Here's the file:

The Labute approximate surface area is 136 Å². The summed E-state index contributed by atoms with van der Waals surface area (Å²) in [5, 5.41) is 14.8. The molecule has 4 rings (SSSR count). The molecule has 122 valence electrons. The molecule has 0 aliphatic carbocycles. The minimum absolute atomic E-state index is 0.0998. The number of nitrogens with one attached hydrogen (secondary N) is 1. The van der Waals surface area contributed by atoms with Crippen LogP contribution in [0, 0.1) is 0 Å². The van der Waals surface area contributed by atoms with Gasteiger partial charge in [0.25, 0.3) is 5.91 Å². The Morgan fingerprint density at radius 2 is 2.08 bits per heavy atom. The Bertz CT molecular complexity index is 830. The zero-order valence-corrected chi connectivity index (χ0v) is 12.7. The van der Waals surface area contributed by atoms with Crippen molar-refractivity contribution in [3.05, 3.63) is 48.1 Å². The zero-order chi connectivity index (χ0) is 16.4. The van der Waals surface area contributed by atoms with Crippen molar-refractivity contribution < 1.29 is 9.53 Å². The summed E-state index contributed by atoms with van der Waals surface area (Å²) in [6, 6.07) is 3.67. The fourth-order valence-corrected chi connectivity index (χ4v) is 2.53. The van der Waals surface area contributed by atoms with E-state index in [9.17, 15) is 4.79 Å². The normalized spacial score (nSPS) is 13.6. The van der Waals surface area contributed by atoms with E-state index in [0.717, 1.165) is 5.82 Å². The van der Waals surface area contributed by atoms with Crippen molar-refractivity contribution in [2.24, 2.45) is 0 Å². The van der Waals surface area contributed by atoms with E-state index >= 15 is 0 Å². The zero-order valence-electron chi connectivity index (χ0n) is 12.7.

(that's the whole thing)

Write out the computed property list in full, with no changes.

The Labute approximate surface area is 136 Å². The summed E-state index contributed by atoms with van der Waals surface area (Å²) in [5, 5.41) is 14.8. The molecule has 4 rings (SSSR count). The molecule has 122 valence electrons. The molecule has 0 aliphatic carbocycles. The minimum absolute atomic E-state index is 0.0998. The number of nitrogens with one attached hydrogen (secondary N) is 1. The van der Waals surface area contributed by atoms with Crippen LogP contribution in [0, 0.1) is 0 Å². The van der Waals surface area contributed by atoms with Gasteiger partial charge in [0.25, 0.3) is 5.91 Å². The Morgan fingerprint density at radius 2 is 2.08 bits per heavy atom. The Bertz CT molecular complexity index is 830. The zero-order valence-corrected chi connectivity index (χ0v) is 12.7. The van der Waals surface area contributed by atoms with Crippen molar-refractivity contribution in [3.05, 3.63) is 48.1 Å². The zero-order chi connectivity index (χ0) is 16.4. The van der Waals surface area contributed by atoms with Crippen molar-refractivity contribution < 1.29 is 9.53 Å². The summed E-state index contributed by atoms with van der Waals surface area (Å²) in [6, 6.07) is 3.67. The fourth-order valence-corrected chi connectivity index (χ4v) is 2.53. The van der Waals surface area contributed by atoms with E-state index in [9.17, 15) is 4.79 Å². The normalized spacial score (nSPS) is 13.6. The van der Waals surface area contributed by atoms with E-state index in [0.717, 1.165) is 5.82 Å². The van der Waals surface area contributed by atoms with Crippen molar-refractivity contribution in [2.24, 2.45) is 0 Å². The van der Waals surface area contributed by atoms with E-state index >= 15 is 0 Å². The zero-order valence-electron chi connectivity index (χ0n) is 12.7.